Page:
There is a striking similarity between Narendra Modi and Mahendra Dhoni. Dhoni walks in late, doesn’t speak, looks around and hits the six to snatch victory from defeat. Modi specialises in suspense, walks in the last — and has the last laugh.
Reams and reams of paper, thousands of bytes, lakhs of social media messages must have been exchanged in less than 24 hours on who would be the new chief minister of Gujarat. All probable and improbable names, including that of Amit Shah, were flung all over. And suddenly, out of the blue, a name is announced at the BJP Legislature Party meeting on Sunday and stands up a man sitting in the corner of the fourth row of 112 MLAs. He was bespectacled, balding, hefty, 59-year-old Bhupendra Patel.
The new chief minister of Gujarat. Left high and dry, the media that was ready with half a dozen profiles of a probable CM was making a scramble for Wikipedia and the know-your-neta portals. Nobody had Patel’s profile ready. And as it often happens with Modi, his logic can only be understood in hindsight.
There are a variety of reasons why Bhupendra Patel was picked up from the crowd, but there are two major takeaways. One, a Patidar has been made the chief minister realising that this powerful and politically volatile community with nearly 14 per cent population could not be ignored. The BJP had a first-hand experience in 2017 when it attempted to crush Hardik Patel’s reservation agitation with an iron hand and snatched defeat by seven seats to bag 99 in the 182-member House.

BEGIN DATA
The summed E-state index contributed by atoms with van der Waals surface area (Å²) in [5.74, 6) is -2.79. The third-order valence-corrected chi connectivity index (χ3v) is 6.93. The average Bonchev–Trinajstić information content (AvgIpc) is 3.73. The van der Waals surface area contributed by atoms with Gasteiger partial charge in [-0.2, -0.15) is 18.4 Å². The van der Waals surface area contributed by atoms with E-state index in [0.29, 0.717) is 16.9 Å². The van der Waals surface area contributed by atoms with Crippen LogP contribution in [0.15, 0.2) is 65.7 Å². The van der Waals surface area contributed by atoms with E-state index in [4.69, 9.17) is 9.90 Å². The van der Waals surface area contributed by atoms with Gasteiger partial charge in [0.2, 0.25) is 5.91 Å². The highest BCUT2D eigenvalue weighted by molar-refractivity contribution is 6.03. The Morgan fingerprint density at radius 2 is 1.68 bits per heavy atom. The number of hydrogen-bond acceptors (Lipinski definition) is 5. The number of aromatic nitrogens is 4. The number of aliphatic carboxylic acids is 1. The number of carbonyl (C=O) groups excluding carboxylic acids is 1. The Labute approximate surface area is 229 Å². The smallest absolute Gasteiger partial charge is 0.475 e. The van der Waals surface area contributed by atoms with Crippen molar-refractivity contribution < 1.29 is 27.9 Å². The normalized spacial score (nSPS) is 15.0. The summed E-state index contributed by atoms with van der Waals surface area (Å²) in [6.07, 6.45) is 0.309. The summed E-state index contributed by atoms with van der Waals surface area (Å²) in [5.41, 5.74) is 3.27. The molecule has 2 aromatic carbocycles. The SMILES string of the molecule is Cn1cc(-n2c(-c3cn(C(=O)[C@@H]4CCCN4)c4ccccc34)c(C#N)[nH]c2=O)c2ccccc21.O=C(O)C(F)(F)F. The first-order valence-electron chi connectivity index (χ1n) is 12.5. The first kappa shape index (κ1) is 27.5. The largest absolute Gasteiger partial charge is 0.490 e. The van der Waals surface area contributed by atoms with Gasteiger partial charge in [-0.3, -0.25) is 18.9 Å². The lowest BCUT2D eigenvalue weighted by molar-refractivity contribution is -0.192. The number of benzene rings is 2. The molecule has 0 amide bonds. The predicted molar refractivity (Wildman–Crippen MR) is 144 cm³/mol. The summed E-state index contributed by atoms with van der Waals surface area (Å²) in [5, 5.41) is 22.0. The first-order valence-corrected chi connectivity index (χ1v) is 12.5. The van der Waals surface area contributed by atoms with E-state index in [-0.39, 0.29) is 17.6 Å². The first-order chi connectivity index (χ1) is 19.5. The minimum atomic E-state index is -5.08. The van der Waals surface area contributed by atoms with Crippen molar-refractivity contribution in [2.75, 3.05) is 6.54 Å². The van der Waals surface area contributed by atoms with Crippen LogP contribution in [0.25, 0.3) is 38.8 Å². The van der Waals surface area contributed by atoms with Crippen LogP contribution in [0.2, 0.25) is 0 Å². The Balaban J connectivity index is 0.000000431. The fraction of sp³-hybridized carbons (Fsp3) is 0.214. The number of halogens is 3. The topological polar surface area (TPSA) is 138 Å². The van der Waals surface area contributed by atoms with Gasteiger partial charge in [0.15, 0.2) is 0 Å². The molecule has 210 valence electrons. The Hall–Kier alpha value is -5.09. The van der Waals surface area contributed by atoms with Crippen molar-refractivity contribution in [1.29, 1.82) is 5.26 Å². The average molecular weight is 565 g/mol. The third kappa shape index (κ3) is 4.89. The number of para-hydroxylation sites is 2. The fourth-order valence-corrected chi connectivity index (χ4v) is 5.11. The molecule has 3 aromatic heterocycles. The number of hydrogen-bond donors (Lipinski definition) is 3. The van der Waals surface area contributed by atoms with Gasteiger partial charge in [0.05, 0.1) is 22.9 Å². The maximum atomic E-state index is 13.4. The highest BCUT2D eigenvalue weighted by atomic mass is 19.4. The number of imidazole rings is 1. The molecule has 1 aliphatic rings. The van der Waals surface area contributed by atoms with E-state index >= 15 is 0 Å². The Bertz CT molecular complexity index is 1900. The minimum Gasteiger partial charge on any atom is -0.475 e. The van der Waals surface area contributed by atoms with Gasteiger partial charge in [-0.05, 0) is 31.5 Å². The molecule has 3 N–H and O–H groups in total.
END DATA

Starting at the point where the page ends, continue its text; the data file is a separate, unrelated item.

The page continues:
In recent months, there has been a consternation among the Patidars whose two otherwise estranged denominations are getting together more than once. The central theme has been that there is no Patidar chief minister or State BJP president, and significantly, they praised the Aam Aadmi Party. The AAP has been trying to find a constituency among them. And Modi has picked a Patidar, who is a first-time MLA, has never been a minister, has a clean slate and a fresh face.
This is his 2002 strategy to get new faces as municipal councillors and as MLAs. This is one of the reasons, among several others, why Nitin Patel was not considered the second time for the CM’s post though he was the most experienced minister in the Vijay Rupani Cabinet. Two — and this provides a clue to Modi’s strategy — his attempt to end the hegemony of the influential Saurashtra and North Gujarat regions and create a parallel force in Central and South Gujarat.
Bhupendra Patel is the first Chief Minister from Ahmedabad city. He represents the real estate industry and was chairman of the Ahmedabad Urban Development Authority as well as chief of the Standing Committee of the Ahmedabad Municipal Corporation.
This started with the appointment of CR Paatil, an MP from Navsari, in South Gujarat. He is the first Gujarat BJP president from Surat-Navsari area, which is a cash rich region with the diamond and textile industries. The previous state chief, Jitu Vaghani, a Patidar, and the outgoing CM are both from Saurashtra. Or Nitin Patel is from North Gujarat.
In the recent Cabinet expansion, Modi inducted MP Darshana Jardosh from Surat and Devusinh Chauhan, an MP from Kheda in central Gujarat. A BJP leader says there is an overdose of Saurashtra and North Gujarat in both, the BJP and the Congress, which gave a bright performance in the 2017 elections from these regions. As against this, the Congress hardly has a regional satrap in the rest of the State. In the final calculation, any setbacks elsewhere could thus be offset from the central and South Gujarat regions.